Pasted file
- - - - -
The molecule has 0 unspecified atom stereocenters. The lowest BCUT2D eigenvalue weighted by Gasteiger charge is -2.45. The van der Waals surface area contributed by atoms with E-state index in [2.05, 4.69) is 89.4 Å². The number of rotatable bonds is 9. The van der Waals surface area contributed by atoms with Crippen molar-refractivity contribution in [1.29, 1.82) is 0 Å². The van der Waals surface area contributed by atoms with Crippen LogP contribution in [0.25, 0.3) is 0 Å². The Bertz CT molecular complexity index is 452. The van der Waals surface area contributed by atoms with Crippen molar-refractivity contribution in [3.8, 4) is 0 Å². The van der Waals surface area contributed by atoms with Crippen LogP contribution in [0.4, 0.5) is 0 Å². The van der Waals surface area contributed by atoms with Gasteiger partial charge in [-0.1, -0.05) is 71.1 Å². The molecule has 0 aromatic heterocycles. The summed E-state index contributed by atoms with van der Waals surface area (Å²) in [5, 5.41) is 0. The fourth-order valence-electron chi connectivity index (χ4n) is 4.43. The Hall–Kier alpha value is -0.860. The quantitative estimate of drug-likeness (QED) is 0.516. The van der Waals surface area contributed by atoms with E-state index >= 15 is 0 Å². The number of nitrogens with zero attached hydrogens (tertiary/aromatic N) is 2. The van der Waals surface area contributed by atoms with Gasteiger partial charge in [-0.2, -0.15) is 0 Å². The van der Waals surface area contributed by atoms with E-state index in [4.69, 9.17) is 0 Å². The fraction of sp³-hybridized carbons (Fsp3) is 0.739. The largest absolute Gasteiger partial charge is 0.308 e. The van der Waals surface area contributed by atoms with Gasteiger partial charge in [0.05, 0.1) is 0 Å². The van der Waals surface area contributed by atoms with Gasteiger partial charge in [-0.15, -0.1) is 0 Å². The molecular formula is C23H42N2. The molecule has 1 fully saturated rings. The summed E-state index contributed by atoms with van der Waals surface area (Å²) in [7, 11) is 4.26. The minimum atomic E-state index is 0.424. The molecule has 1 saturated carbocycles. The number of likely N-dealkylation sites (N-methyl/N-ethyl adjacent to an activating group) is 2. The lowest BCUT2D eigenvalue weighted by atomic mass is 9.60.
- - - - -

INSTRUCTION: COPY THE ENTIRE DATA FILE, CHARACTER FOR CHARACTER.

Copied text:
The molecule has 0 unspecified atom stereocenters. The lowest BCUT2D eigenvalue weighted by Gasteiger charge is -2.45. The van der Waals surface area contributed by atoms with E-state index in [2.05, 4.69) is 89.4 Å². The number of rotatable bonds is 9. The van der Waals surface area contributed by atoms with Crippen molar-refractivity contribution in [1.29, 1.82) is 0 Å². The van der Waals surface area contributed by atoms with Crippen LogP contribution in [0.25, 0.3) is 0 Å². The Bertz CT molecular complexity index is 452. The van der Waals surface area contributed by atoms with Crippen molar-refractivity contribution in [3.8, 4) is 0 Å². The van der Waals surface area contributed by atoms with Crippen LogP contribution in [0.4, 0.5) is 0 Å². The van der Waals surface area contributed by atoms with Gasteiger partial charge in [-0.1, -0.05) is 71.1 Å². The molecule has 0 aromatic heterocycles. The summed E-state index contributed by atoms with van der Waals surface area (Å²) in [5, 5.41) is 0. The fourth-order valence-electron chi connectivity index (χ4n) is 4.43. The Hall–Kier alpha value is -0.860. The quantitative estimate of drug-likeness (QED) is 0.516. The van der Waals surface area contributed by atoms with E-state index >= 15 is 0 Å². The number of nitrogens with zero attached hydrogens (tertiary/aromatic N) is 2. The van der Waals surface area contributed by atoms with Gasteiger partial charge in [-0.2, -0.15) is 0 Å². The van der Waals surface area contributed by atoms with E-state index in [4.69, 9.17) is 0 Å². The fraction of sp³-hybridized carbons (Fsp3) is 0.739. The largest absolute Gasteiger partial charge is 0.308 e. The van der Waals surface area contributed by atoms with Gasteiger partial charge in [0.05, 0.1) is 0 Å². The van der Waals surface area contributed by atoms with Gasteiger partial charge in [-0.15, -0.1) is 0 Å². The molecular formula is C23H42N2. The molecule has 1 fully saturated rings. The summed E-state index contributed by atoms with van der Waals surface area (Å²) in [7, 11) is 4.26. The minimum atomic E-state index is 0.424. The molecule has 1 saturated carbocycles. The number of likely N-dealkylation sites (N-methyl/N-ethyl adjacent to an activating group) is 2. The lowest BCUT2D eigenvalue weighted by atomic mass is 9.60.